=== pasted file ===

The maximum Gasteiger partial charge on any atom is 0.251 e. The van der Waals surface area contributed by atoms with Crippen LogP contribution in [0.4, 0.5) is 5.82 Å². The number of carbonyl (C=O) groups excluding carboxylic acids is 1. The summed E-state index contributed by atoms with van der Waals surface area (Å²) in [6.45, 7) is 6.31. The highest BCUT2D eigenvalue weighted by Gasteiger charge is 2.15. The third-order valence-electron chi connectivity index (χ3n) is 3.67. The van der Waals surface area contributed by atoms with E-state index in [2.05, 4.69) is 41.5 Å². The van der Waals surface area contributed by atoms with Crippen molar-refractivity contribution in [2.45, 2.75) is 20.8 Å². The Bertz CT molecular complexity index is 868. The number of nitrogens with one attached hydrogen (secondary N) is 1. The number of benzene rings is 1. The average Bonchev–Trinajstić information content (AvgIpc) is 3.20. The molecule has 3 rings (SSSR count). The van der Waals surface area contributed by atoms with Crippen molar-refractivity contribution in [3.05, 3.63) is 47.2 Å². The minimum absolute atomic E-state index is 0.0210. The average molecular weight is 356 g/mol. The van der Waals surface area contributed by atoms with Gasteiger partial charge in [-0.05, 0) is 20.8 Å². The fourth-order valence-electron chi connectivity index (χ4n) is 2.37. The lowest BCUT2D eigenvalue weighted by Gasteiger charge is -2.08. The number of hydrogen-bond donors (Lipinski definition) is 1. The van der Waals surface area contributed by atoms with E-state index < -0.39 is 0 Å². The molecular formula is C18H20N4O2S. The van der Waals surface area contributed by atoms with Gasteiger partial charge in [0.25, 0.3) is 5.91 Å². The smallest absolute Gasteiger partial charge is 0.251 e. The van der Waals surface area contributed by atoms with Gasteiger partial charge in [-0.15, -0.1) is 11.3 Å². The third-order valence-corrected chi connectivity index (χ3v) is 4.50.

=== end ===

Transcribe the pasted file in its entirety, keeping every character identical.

The maximum Gasteiger partial charge on any atom is 0.251 e. The van der Waals surface area contributed by atoms with Crippen LogP contribution in [0.4, 0.5) is 5.82 Å². The number of carbonyl (C=O) groups excluding carboxylic acids is 1. The summed E-state index contributed by atoms with van der Waals surface area (Å²) in [6.45, 7) is 6.31. The highest BCUT2D eigenvalue weighted by Gasteiger charge is 2.15. The third-order valence-electron chi connectivity index (χ3n) is 3.67. The van der Waals surface area contributed by atoms with E-state index in [2.05, 4.69) is 41.5 Å². The van der Waals surface area contributed by atoms with Crippen molar-refractivity contribution in [2.45, 2.75) is 20.8 Å². The Bertz CT molecular complexity index is 868. The number of nitrogens with one attached hydrogen (secondary N) is 1. The number of benzene rings is 1. The average Bonchev–Trinajstić information content (AvgIpc) is 3.20. The molecule has 3 rings (SSSR count). The van der Waals surface area contributed by atoms with Crippen molar-refractivity contribution in [3.05, 3.63) is 47.2 Å². The minimum absolute atomic E-state index is 0.0210. The average molecular weight is 356 g/mol. The van der Waals surface area contributed by atoms with Gasteiger partial charge in [-0.05, 0) is 20.8 Å². The fourth-order valence-electron chi connectivity index (χ4n) is 2.37. The lowest BCUT2D eigenvalue weighted by Gasteiger charge is -2.08. The number of hydrogen-bond donors (Lipinski definition) is 1. The van der Waals surface area contributed by atoms with E-state index < -0.39 is 0 Å². The molecular formula is C18H20N4O2S. The van der Waals surface area contributed by atoms with Gasteiger partial charge in [0.25, 0.3) is 5.91 Å². The smallest absolute Gasteiger partial charge is 0.251 e. The van der Waals surface area contributed by atoms with Gasteiger partial charge in [-0.15, -0.1) is 11.3 Å². The third-order valence-corrected chi connectivity index (χ3v) is 4.50.